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Treating the Inside & Outside of the Heart in One Procedure Offers Great Advantages to Patients

Arlington, VA (May 15, 2012) – Virginia Hospital Center is the only northern Virginia Hospital to offer the new minimally invasive Convergent Maze Procedure for patients with advanced Afib symptoms who have not responded to standard treatments. This new procedure has been added to the Hospital’s state-of-the-art Cardiac Surgery Program and Electrophysiology Service thanks to the medical expertise of Dr. John R. Garrett, Chief of Cardiac, Vascular and Thoracic Surgery, and Dr. Haroon Rashid, Cardiac Electrophysiologist. The Convergent Maze Procedure combines the best of cardiac surgery and electrophysiology to help restore normal heart rhythm for Afib sufferers with no incisions or ports in the patient’s chest, minimal pain, and shorter hospital stays and recovery time.

During the Convergent Maze Procedure, radiofrequency, or heat, is used to produce lesions (scar tissue) on the heart which result in an ability to block abnormal electrical signals causing Afib. Instead of invasive chest incisions in an open heart procedure, a cardiac surgeon first makes a small incision in the patient’s abdomen right below the diaphragm. Air is blown into the cavity, a scope and a camera are inserted, and the surgeon then uses the radiofrequency waves in the scope to create lesions on the outside surface of the heart.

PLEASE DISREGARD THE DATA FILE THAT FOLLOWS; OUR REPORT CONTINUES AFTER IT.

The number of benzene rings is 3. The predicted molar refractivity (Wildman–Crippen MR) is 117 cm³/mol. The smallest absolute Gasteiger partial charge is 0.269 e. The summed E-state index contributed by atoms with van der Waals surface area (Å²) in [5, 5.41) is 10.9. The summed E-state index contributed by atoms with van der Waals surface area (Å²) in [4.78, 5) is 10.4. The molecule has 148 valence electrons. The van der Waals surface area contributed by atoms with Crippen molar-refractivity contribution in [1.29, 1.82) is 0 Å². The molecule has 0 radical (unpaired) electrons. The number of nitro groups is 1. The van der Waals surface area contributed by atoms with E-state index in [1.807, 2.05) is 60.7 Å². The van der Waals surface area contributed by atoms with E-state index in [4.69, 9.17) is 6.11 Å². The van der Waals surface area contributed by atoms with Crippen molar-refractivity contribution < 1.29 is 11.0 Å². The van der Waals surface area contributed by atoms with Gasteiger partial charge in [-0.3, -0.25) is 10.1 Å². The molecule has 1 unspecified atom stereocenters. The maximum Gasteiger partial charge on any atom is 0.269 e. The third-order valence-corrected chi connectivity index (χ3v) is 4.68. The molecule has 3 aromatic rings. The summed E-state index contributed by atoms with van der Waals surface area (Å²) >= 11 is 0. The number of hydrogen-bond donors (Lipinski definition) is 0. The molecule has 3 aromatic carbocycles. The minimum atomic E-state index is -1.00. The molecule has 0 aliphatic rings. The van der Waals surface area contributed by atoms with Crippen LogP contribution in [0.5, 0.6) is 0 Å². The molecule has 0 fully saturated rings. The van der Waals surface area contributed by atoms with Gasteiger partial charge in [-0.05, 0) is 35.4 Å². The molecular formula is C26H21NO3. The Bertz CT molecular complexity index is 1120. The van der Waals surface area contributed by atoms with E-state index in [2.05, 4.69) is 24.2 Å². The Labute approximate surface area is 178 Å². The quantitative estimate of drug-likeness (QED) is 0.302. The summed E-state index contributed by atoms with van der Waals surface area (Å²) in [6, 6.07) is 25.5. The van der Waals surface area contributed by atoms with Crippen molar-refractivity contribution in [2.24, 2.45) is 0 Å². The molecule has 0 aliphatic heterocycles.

Immediately following the cardiac surgeon, an electrophysiologist threads catheters through the patient’s femoral vein in the groin to reach and treat the inside of the heart using radiofrequency or cryoablation (cryoablation uses coolant rather than heat). Diagnostic techniques are conducted during the procedure to ensure that all abnormal electrical signals have been eliminated. Patients taking daily heart rate and heart rhythm medications are able to discontinue use soon after the procedure.

The Convergent Maze isn’t for everyone. Patients who are candidates for this new procedure are those who have not responded to standard Afib treatment options such as medications and catheter radiofrequency ablation. Patients who have undergone previous cardiac surgery are not eligible for the procedure.

About Atrial Fibrillation

Atrial fibrillation, also known as Afib, is the most common and one of the most undertreated heart rhythm disorders in America. Approximately 3 million Americans are estimated to have the disease. Afib occurs when the upper chambers of the heart beat very rapidly and irregularly. When this happens, blood doesn’t pump efficiently to the rest of the body. Symptoms include palpitations, chest discomfort or pain, fainting or lightheadedness, fatigue, and shortness of breath. If left untreated, patients are at an increased risk of developing heart failure and they are up to five times as likely to suffer a stroke.

About Virginia Hospital Center

For over 60 years, Virginia Hospital Center has provided exceptional medical services to the Washington metropolitan area. Virginia Hospital Center is a 342-bed, $150 million state-of-the-art facility offering comprehensive healthcare and multiple Centers of Excellence including Cardiology and Cardiovascular Surgery, the Reinsch Pierce Family Center for Breast Health, Neuroscience, Oncology, Total Joint Replacement (hip and knee), Women and Infant Health and Urology. Growing service lines include Executive Health and the only Lung Cancer Center in northern Virginia. Virginia Hospital Center is a teaching hospital, long-associated with Georgetown University’s School of Medicine, and accredited by The Joint Commission and Licensed by the Commonwealth of Virginia Department of Health. For additional information, please visit www.virginiahospitalcenter.com.


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